Walk through Totem Park

Sapsucker weather continued today, though it did begin to moderate. Temperatures reached the mid-20s, warm enough that the sun warmed ground was sufficient to start melting ice along the roads and sidewalks. Forecast is for increasing wind and cloudy conditions with temperatures still remaining chilly, but not nearly so cold as over the past few days. While out today, it seemed like the predominant wind was out of the east, though it was a bit swirly – a couple of times I was hit by small gusts coming out of the west. It also seemed as though on the water waves were coming partially out of the south.

I went on a walk around the park to get to the Post Office. I was curious about how many sapsuckers I would find. I don’t have the count handy, but I think it was at least 10 between the house and the end of the park near the river mouth, plus an additional couple later in the day that I saw in the neighborhoods around the new house. The tide was up during my walk and I noticed Mallards and Barrow’s Goldeneye were feeding quite close to the shore along the rocks at the northwest end of the little sandy cove between Merrill Rock and the bed rock out crops before Sage Rock (this was in addition to another 50 or so Mallards sleeping on gravel at Sage Beach). It’s not unusual to see Mallards close in like this, but I don’t often see Barrow’s Goldeneye feeding quite so close to shore.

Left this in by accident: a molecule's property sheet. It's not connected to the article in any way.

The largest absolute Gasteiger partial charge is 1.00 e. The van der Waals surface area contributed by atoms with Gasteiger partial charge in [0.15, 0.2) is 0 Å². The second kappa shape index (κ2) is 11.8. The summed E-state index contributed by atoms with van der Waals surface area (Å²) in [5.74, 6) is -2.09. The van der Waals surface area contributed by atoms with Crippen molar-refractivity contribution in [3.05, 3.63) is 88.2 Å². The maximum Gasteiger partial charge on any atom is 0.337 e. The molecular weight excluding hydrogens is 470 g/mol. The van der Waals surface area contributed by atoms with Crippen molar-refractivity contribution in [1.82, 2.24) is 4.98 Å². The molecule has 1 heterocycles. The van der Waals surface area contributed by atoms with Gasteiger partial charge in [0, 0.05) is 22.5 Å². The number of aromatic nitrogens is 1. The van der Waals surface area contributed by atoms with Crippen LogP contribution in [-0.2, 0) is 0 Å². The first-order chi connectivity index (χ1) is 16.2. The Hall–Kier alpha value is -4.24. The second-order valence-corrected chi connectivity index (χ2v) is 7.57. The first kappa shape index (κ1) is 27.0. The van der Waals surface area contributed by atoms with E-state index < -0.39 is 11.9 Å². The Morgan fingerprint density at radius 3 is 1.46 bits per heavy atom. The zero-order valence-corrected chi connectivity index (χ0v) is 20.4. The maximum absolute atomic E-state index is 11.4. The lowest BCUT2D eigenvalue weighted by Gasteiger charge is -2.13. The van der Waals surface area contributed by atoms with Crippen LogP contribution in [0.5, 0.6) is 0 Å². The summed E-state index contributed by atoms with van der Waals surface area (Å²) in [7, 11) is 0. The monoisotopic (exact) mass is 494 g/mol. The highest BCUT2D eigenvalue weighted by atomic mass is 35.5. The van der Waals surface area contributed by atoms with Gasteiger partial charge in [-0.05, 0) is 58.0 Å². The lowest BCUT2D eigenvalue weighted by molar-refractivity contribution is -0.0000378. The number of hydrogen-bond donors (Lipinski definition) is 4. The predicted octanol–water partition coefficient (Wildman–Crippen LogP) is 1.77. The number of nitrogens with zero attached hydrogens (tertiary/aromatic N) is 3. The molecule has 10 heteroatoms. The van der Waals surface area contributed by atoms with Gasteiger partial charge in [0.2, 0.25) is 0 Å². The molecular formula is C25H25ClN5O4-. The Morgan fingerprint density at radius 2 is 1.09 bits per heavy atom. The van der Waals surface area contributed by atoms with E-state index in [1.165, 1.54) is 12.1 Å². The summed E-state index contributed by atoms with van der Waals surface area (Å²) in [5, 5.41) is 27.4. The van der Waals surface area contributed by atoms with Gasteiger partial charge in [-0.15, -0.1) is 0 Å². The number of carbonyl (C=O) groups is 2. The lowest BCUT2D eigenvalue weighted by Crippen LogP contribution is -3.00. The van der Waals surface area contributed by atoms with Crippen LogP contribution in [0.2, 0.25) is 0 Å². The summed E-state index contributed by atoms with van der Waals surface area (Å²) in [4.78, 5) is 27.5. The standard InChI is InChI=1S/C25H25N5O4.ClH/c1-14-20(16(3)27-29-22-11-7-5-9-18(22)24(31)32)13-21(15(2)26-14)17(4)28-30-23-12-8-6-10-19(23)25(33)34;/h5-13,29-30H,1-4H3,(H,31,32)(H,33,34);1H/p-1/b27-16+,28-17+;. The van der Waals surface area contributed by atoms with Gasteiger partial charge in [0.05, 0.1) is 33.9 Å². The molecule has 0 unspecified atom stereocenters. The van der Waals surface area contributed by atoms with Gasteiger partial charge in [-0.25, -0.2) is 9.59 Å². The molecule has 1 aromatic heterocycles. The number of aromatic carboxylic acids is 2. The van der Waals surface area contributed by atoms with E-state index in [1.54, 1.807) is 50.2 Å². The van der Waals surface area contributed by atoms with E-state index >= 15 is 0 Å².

Crossing the river, it appeared the ice was starting to collapse and the river was running higher. Given the still below freezing temperatures, this seemed a little odd and I didn’t think the tide was high enough to push quite that far up the river. Perhaps I should have checked out when temperatures were still down in the teens. Quite a few Varied Thrushes were foraging along the river banks, while one American Dipper was splashing about in the open water in the center of the river.